The Parallax Parties sought injunctive relief to prevent Cheniere from: (1) foreclosing on Parallax Enterprises' interest in Live Oak; (2) interfering with or attempting to control the management, governance and/or operation of any of the Parallax Parties; and (3) otherwise disrupting the normal course of business of any of the Parallax Parties. The Parallax Parties also asserted that their rights under the Note are the subject of the lawsuit and that allowing Cheniere LNG Terminals, LLC to foreclose would undermine the trial court's jurisdiction because it would allow the Cheniere Parties a "self-help remedy" without proving any of their claims. The Parallax Parties maintained that the Note was not valid or enforceable, and that Cheniere LNG Terminals, LLC did not have an enforceable security interest in Parallax Enterprises' equity interest in Live Oak.

         The Parallax Parties argued they would suffer imminent, irreparable injury absent injunctive relief. They claimed monetary relief would not adequately remedy the interruption of Live Oak's operations, the loss of Parallax Enterprises' management and control of Live Oak, and loss of the court's jurisdiction to determine the claims brought.

         After an evidentiary hearing, the trial court granted the requested injunctive relief, finding that absent injunctive relief, the Parallax Parties would "suffer imminent irreparable injury by . . . losing ownership and control over assets, including the limited liability company interest of Live Oak LNG LLC, the rights to which are the subject of the parties' claims in this action, and through which claims are made by [the Parallax Parties] against [the Cheniere Parties]." The trial court also found that without injunctive relief, the Parallax Parties would "be forced to defend their right to control claims made against [the Cheniere Parties], including defending against attempted dismissal of legal claims that [the Parallax Parties] make against [the Cheniere Parties] and with regard to claims that [the Cheniere Parties] state they intend to assert through ownership of the limited liability company interest in Live Oak LNG, LLC." Under the terms of the injunction order, the Parallax Parties posted a cash deposit in lieu of bond.

         II. Reasons to Reverse the Temporary Injunction

         The law permits a court to grant a temporary injunction to preserve the status quo of the litigation's subject matter pending a trial on the merits.[1] Because the law views a temporary injunction as an extraordinary remedy, an applicant is not entitled to one as a matter of right.[2] To get a temporary injunction under equitable principles, the applicant must plead and prove (1) a claim against the defendant, (2) a probable right to the relief sought, and (3) a probable, imminent, and irreparable injury in the interim.[3] These equitable elements of injunctive relief likewise apply to a request for injunctive relief under section 65.011 of the Texas Civil Practice and Remedies Code.[4]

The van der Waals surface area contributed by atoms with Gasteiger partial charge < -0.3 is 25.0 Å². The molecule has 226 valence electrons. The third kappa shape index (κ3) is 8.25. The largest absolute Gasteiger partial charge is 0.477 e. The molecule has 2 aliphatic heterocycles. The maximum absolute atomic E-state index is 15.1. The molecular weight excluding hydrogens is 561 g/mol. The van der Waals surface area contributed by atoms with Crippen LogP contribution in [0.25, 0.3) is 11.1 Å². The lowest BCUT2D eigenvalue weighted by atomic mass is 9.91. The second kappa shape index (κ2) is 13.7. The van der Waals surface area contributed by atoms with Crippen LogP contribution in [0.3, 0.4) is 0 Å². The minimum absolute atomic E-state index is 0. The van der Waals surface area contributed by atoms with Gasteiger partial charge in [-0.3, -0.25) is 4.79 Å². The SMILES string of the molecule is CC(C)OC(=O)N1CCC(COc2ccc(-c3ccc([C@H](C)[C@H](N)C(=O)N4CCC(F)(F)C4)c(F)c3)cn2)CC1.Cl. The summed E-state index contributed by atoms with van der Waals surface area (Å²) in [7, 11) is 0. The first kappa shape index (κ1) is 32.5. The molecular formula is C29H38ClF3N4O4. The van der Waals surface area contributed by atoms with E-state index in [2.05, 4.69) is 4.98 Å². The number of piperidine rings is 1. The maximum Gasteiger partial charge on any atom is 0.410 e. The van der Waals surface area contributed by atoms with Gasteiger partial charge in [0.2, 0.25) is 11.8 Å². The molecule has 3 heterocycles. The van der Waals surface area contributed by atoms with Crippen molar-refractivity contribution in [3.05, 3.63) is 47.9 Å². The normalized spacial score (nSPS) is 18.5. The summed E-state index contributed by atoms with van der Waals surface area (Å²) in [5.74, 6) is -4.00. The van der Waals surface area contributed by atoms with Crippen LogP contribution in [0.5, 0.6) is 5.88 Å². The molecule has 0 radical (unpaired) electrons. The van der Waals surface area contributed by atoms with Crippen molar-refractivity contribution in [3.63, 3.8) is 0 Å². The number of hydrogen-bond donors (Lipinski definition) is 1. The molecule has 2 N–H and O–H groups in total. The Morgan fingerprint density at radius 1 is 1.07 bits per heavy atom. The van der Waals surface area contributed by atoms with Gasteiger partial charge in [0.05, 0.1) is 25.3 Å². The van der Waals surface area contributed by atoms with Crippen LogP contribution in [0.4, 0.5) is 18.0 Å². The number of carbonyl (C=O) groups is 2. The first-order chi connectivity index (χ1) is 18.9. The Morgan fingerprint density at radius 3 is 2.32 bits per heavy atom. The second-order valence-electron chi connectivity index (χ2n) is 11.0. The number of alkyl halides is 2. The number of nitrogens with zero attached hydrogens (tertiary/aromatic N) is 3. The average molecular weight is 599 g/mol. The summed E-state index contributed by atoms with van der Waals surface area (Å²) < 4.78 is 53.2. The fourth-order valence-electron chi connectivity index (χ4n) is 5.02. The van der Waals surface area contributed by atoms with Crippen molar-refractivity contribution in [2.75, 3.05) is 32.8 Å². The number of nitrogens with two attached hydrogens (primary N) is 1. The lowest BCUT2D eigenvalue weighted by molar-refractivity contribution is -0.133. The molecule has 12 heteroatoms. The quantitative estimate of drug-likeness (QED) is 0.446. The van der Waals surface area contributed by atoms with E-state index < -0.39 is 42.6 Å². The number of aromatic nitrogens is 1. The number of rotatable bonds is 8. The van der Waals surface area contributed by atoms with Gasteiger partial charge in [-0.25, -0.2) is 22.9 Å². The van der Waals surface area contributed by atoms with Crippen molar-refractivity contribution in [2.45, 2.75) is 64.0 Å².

The trial court abused its discretion in determining that the Parallax Parties met their burden of proving a probable right to relief and imminent, irreparable harm. In the absence of these showings - or either of them - the trial court abused its discretion in issuing injunctive relief under general principles of equity and under section 65.011 of the Texas Civil Practice and Remedies Code. Therefore, this court can and should reverse on one of these bases without reaching the Cheniere Parties' other issues.[5]

         No Showing of Probable Right to Relief

         The majority concludes the Note's collateral description fails to create a security interest in Live Oak's equity. The Uniform Commercial Code ("UCC") reflects a "broad policy of leniency for collateral descriptions."[6] Under the UCC, a description of personal or real property suffices, "whether or not it is specific, if it reasonably identifies what is described."[7] "[A] description of collateral reasonably identifies the collateral if it identifies the collateral by . . . category . . . [or] a type of collateral defined in [the UCC]."[8]

         The UCC identifies "general intangibles" as a collateral category, [9] defined as "any personal property, including things in action, other than accounts, chattel paper, commercial tort claims, deposit accounts, documents, goods, instruments, investment property, letter-of-credit rights, letters of credit, money, and oil, gas, or other minerals before extraction."[10] The majority undertakes to draw a legal distinction between "general intangibles" and "intangible property." Though the majority acknowledges that Live Oak's equity is a general intangible under the UCC, the majority reasons that "intangible property" is too general a description of Live Oak's equity to satisfy the UCC's sufficiency standard.

         The description of collateral, though broad, is sufficiently specific. Courts uphold broad descriptions of collateral.[11] Rather than view the description through the UCC's lens of leniency, as the UCC commands, the majority assesses it with a less-forgiving eye and concludes that the description falls short. When read in proper context, using the proper standard, the description reasonably identifies what it describes. So, it suffices.

         In assessing the adequacy of the collateral description, the court should begin with the text of the agreement. Yet, the majority does not cite or discuss the Note's key provision. Section 6.5(a) of the Note expressly creates a security interest in Parallax Enterprises's "general intangibles":

Each Loan Party hereby assigns, grants and pledges to Payee a first priority security interest in and Lien on all of such Loan Party's right, title and interest in, to and under the assets and properties described on Exhibit A hereof (the "Property"), including all accessions to, substitutions for and replacements, proceeds and products of the foregoing, together with all materials and records related thereto and any general intangibles at any time evidencing or relating to any of the foregoing.[12]
Exhibit A of the Note states:
Description of the Property
All of Loan Party's right, title and interest in and to the following, whether now owned or hereafter acquired by such Loan Party and whether now existing or in the future coming into existence:
1. All deposit, securities and other accounts and investment property
2. All instruments, documents and chattel paper
3. All inventory, equipment, fixtures and goods
4. All contracts and permits
5. All letter-of-credit ...